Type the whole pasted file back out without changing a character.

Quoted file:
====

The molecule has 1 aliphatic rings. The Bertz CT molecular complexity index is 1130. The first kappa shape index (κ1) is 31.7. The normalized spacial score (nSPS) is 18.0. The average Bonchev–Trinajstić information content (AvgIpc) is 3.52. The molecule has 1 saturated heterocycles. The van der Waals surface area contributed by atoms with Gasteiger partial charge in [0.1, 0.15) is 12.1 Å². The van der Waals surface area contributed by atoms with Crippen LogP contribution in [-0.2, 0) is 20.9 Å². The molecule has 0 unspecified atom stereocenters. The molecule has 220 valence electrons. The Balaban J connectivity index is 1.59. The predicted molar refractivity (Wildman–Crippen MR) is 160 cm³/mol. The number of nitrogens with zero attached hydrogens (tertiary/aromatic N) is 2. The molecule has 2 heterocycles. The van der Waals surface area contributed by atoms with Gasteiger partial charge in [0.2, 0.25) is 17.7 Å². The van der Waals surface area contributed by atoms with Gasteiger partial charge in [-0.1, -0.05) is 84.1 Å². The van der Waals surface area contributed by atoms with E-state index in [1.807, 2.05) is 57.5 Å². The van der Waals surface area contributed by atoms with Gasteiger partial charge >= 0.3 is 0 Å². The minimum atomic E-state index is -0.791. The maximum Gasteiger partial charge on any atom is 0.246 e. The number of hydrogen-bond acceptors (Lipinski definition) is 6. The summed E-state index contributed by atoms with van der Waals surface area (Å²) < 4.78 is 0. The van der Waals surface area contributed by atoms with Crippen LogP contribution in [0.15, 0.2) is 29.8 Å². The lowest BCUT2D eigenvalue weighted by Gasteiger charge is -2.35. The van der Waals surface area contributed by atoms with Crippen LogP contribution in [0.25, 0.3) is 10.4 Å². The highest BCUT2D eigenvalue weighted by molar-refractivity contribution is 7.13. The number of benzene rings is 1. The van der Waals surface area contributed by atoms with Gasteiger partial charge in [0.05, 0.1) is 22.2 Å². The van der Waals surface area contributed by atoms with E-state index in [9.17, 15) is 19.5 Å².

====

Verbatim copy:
The molecule has 1 aliphatic rings. The Bertz CT molecular complexity index is 1130. The first kappa shape index (κ1) is 31.7. The normalized spacial score (nSPS) is 18.0. The average Bonchev–Trinajstić information content (AvgIpc) is 3.52. The molecule has 1 saturated heterocycles. The van der Waals surface area contributed by atoms with Gasteiger partial charge in [0.1, 0.15) is 12.1 Å². The van der Waals surface area contributed by atoms with Crippen LogP contribution in [-0.2, 0) is 20.9 Å². The molecule has 0 unspecified atom stereocenters. The molecule has 220 valence electrons. The Balaban J connectivity index is 1.59. The predicted molar refractivity (Wildman–Crippen MR) is 160 cm³/mol. The number of nitrogens with zero attached hydrogens (tertiary/aromatic N) is 2. The molecule has 2 heterocycles. The van der Waals surface area contributed by atoms with Gasteiger partial charge in [0.2, 0.25) is 17.7 Å². The van der Waals surface area contributed by atoms with Gasteiger partial charge in [-0.1, -0.05) is 84.1 Å². The van der Waals surface area contributed by atoms with E-state index in [1.807, 2.05) is 57.5 Å². The van der Waals surface area contributed by atoms with Gasteiger partial charge >= 0.3 is 0 Å². The minimum atomic E-state index is -0.791. The maximum Gasteiger partial charge on any atom is 0.246 e. The number of hydrogen-bond acceptors (Lipinski definition) is 6. The summed E-state index contributed by atoms with van der Waals surface area (Å²) < 4.78 is 0. The van der Waals surface area contributed by atoms with Crippen LogP contribution in [0.15, 0.2) is 29.8 Å². The lowest BCUT2D eigenvalue weighted by Gasteiger charge is -2.35. The van der Waals surface area contributed by atoms with Crippen LogP contribution in [0.25, 0.3) is 10.4 Å². The highest BCUT2D eigenvalue weighted by molar-refractivity contribution is 7.13. The number of benzene rings is 1. The van der Waals surface area contributed by atoms with Gasteiger partial charge in [0.05, 0.1) is 22.2 Å². The van der Waals surface area contributed by atoms with E-state index in [9.17, 15) is 19.5 Å².